[ExI] The Reality of Categories

Lee Corbin lcorbin at rawbw.com
Tue Jul 17 10:31:22 UTC 2007

Stathis writes

>> Still, I would refuse to believe [the hypothetical alien[ if he
>> said that the lake today has more in common with the rock
>> yesterday than the rock today has in common with the
>> rock of yesterday. (of course, it's possible that he's been
>> artificially created by scientists to mouth absurdities, just
>> like many programs we too have written).
> The point is, it is a different rock from day to day,

Well, that is the whole question!  Should we use the term "the
same rock" and the concept "the same" to refer to two such
highly similar entities?  Clearly we should in daily discourse,
otherwise the funniest movie title ever conceived,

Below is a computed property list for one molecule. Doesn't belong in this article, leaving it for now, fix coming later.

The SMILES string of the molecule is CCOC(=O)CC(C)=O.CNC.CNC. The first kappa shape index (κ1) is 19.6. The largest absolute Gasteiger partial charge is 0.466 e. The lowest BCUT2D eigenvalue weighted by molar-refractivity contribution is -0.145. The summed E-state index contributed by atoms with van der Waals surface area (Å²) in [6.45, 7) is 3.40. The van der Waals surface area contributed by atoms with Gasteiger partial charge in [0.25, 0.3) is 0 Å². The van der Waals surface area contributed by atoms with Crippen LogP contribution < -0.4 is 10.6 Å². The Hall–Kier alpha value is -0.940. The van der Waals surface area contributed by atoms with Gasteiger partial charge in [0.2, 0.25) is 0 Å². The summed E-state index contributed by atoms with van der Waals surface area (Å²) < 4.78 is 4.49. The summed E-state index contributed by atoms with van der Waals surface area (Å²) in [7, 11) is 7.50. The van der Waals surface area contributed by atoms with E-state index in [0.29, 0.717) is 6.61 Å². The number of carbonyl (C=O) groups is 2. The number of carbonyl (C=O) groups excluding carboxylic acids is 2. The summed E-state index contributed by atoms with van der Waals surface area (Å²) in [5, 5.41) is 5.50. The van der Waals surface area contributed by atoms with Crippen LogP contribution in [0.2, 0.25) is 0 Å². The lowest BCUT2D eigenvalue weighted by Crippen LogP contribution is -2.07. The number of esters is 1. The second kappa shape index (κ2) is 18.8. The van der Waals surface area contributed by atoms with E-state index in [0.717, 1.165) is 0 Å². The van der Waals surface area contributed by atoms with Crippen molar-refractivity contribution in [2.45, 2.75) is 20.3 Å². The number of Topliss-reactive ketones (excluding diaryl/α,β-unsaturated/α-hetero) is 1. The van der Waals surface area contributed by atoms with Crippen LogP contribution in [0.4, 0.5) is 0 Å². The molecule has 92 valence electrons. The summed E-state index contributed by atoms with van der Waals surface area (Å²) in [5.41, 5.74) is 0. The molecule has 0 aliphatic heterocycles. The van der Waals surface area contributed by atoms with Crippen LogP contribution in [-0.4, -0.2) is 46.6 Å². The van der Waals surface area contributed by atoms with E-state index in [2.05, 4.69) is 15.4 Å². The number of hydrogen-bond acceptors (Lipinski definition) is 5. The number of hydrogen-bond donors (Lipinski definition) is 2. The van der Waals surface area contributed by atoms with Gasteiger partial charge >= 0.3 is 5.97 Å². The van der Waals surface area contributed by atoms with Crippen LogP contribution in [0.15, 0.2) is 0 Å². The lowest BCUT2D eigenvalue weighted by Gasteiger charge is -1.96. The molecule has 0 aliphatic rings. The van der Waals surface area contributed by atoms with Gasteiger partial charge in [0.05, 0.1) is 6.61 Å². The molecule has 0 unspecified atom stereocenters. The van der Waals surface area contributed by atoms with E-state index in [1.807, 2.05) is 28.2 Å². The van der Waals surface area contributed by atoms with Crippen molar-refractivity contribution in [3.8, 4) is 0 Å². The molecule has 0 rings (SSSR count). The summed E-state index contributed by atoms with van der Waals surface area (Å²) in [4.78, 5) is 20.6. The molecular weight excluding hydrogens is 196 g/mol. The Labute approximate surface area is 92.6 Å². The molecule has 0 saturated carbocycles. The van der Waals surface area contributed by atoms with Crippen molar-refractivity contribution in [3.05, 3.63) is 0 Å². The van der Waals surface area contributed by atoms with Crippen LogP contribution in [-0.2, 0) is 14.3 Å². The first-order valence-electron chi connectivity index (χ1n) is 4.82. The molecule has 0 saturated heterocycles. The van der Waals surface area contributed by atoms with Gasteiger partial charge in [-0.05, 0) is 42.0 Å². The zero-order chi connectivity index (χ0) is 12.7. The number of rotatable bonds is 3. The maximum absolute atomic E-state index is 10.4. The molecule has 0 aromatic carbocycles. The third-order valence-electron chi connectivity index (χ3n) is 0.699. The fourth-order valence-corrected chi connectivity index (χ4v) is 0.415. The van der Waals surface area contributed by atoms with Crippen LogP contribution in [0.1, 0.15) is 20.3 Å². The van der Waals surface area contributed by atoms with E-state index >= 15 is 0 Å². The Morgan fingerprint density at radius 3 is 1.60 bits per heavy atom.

"Dude, Where is My Car?" would lack a point.

I suppose that we realists (as opposed to you nominalists?) 
would affirm that since rocks under normal circumstances
undergo exceedingly little change from day to day, there is
a natural, objective category that's relevant here.

> but for certain practical purposes (which a naturally evolved
> being would know about) it is reasonable to ignore the
> differences and call it the same rock.

Oh yes, just so.

> In the context of personal identity, it is not just the degree of
> similarity that matters. I am roughly as similar to the person I was
> yesterday as I will be to the person who identifies as being me
> tomorrow, and yet I don't anticipate surviving in my yesterday
> incarnation, not even if he exists in a timeless block universe.

So technically speaking, you don't expect to survive this coming
evening?  I'm confused;  I thought that if any memory superset
of you survived, then you survive.  Oh, hmm, I guess you mean
"present incarnation":   you don't expect the present incarnation
to survive the coming night.


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